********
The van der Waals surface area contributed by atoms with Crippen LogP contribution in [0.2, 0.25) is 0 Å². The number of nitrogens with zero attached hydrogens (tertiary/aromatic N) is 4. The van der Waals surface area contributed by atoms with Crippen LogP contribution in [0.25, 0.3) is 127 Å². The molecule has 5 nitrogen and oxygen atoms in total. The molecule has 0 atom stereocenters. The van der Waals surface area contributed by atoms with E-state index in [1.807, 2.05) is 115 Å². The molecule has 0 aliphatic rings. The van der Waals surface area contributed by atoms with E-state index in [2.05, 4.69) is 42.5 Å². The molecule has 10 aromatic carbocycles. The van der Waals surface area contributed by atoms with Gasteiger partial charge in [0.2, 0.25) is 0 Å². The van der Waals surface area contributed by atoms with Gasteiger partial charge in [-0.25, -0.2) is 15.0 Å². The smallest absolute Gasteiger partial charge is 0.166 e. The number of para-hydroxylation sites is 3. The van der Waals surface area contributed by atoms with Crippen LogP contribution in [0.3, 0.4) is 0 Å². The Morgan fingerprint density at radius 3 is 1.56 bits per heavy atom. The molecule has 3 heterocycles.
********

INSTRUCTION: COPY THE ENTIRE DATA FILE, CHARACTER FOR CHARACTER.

The van der Waals surface area contributed by atoms with Crippen LogP contribution in [0.2, 0.25) is 0 Å². The number of nitrogens with zero attached hydrogens (tertiary/aromatic N) is 4. The van der Waals surface area contributed by atoms with Crippen LogP contribution in [0.25, 0.3) is 127 Å². The molecule has 5 nitrogen and oxygen atoms in total. The molecule has 0 atom stereocenters. The van der Waals surface area contributed by atoms with E-state index in [1.807, 2.05) is 115 Å². The molecule has 0 aliphatic rings. The van der Waals surface area contributed by atoms with E-state index in [2.05, 4.69) is 42.5 Å². The molecule has 10 aromatic carbocycles. The van der Waals surface area contributed by atoms with Gasteiger partial charge in [0.2, 0.25) is 0 Å². The van der Waals surface area contributed by atoms with Gasteiger partial charge in [-0.25, -0.2) is 15.0 Å². The smallest absolute Gasteiger partial charge is 0.166 e. The number of para-hydroxylation sites is 3. The van der Waals surface area contributed by atoms with Crippen LogP contribution in [0.3, 0.4) is 0 Å². The Morgan fingerprint density at radius 3 is 1.56 bits per heavy atom. The molecule has 3 heterocycles.